The Motorcycle Safety Foundation rider course has been used as a training program for volunteer riders in South Dakota and in many other states. This study investigates the riding experiences of 818 South Dakota MSF Rider Course participants who were involved in MSF Courses from 1977 through 1979. A comparison group of 329 cyclists was selected who had not participated in the MSF Courses. It was concluded that MSF Rider Course graduates are as likely to become involved in accidents as untrained riders. Possible reasons for this result are discussed and suggestions for future research designs are presented. Multivariate Analyses investigating the predictive validity of the motorcycle knowledge Test, MRC Range Skill Test, and the MOST, indicated no improvement of classification for accident-involved riders if these tests were used separately in the discriminant model. MRC and MOST scores in combination improved the correct classification for accident-involved riders. There were no relationships found between skill test item scores and types of accidents which implied some deficiency in those skills. (Author)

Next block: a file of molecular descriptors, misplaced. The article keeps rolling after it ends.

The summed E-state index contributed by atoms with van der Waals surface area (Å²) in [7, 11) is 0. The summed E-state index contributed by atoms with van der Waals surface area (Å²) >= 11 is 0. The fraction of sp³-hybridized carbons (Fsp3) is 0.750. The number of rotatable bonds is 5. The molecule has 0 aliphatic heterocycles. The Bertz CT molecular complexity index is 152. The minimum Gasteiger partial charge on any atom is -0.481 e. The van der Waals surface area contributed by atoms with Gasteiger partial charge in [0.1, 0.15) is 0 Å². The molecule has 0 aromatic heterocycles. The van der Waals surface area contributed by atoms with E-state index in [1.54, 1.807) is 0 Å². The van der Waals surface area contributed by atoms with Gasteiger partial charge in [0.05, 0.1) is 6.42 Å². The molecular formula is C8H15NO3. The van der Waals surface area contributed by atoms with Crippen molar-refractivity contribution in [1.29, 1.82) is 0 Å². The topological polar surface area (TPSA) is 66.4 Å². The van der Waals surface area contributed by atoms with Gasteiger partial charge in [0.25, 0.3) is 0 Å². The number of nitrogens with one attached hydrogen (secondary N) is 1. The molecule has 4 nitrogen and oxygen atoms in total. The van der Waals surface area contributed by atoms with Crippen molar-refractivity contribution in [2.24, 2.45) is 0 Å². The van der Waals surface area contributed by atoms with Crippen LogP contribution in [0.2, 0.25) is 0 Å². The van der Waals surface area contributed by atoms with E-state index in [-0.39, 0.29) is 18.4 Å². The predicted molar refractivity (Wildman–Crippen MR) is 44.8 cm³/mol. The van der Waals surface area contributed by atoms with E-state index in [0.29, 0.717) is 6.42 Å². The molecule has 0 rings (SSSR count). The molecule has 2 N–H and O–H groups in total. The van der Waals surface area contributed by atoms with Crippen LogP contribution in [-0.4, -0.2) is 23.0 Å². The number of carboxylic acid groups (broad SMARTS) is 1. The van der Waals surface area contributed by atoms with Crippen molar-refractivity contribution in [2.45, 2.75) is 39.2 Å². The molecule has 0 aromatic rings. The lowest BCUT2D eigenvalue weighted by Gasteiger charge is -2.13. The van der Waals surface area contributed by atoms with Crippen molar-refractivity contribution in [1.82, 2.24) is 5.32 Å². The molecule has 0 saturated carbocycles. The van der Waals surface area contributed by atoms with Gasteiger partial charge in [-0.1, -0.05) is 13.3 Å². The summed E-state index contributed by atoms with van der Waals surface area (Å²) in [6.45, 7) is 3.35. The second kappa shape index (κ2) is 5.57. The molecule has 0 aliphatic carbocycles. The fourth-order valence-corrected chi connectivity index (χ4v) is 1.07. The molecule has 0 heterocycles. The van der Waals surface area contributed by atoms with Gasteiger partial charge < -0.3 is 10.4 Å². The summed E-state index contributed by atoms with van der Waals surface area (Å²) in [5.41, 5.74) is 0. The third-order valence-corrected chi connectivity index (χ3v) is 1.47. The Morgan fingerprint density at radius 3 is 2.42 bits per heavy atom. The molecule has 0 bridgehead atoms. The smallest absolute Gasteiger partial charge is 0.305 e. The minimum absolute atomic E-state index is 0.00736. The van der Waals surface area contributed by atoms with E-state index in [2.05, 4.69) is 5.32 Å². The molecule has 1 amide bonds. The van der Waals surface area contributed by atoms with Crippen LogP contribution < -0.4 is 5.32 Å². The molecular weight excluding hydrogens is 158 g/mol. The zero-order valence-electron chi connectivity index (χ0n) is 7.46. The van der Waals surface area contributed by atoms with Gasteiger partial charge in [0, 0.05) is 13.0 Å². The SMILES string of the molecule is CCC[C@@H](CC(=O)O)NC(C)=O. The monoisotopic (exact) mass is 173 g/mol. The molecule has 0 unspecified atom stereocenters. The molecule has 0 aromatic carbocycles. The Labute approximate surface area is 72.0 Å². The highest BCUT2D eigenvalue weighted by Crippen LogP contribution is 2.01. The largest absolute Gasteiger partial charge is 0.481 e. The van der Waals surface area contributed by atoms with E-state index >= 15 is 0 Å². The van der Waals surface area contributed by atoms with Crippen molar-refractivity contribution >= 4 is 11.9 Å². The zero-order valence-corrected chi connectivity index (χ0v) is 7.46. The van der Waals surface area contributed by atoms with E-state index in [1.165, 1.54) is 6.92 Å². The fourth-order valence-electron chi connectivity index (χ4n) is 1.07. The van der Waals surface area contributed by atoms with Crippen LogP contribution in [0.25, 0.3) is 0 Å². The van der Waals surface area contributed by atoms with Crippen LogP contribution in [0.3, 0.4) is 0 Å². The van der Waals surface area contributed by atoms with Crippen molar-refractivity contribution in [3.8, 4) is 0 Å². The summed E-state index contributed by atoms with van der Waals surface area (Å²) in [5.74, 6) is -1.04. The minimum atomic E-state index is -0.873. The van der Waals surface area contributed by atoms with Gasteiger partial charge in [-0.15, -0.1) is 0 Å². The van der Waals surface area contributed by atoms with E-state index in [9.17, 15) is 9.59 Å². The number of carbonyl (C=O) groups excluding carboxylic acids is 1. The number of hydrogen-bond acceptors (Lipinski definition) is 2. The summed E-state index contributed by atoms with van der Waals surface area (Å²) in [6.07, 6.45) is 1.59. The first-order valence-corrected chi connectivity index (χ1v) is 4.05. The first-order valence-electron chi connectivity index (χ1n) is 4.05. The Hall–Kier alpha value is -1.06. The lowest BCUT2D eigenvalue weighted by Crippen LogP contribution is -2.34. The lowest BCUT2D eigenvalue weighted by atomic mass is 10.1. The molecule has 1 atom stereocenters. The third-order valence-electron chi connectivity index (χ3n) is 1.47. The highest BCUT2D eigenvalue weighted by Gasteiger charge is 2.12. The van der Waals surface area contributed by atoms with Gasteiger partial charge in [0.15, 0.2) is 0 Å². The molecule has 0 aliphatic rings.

• Supplemental Notes:
    • Sponsored by the South Dakota Office of State of Community Programs. Motorcycle Safety Foundation, Linthicum, Maryland.
  • Corporate Authors:

    University of South Dakota, Vermillion

    Department of Psychology
    Vermillion, SD  United States  57069
  • Authors:
    • Osga, G A
  • Publication Date: 1980-8

Media Info

  • Features: Figures; References; Tables;
  • Pagination: 244 p.

Subject/Index Terms

Filing Info

  • Accession Number: 00331240
  • Record Type: Publication
  • Source Agency: National Safety Council Safety Research Info Serv
  • Report/Paper Numbers: Dissertatn
  • Files: TRIS
  • Created Date: Aug 15 1981 12:00AM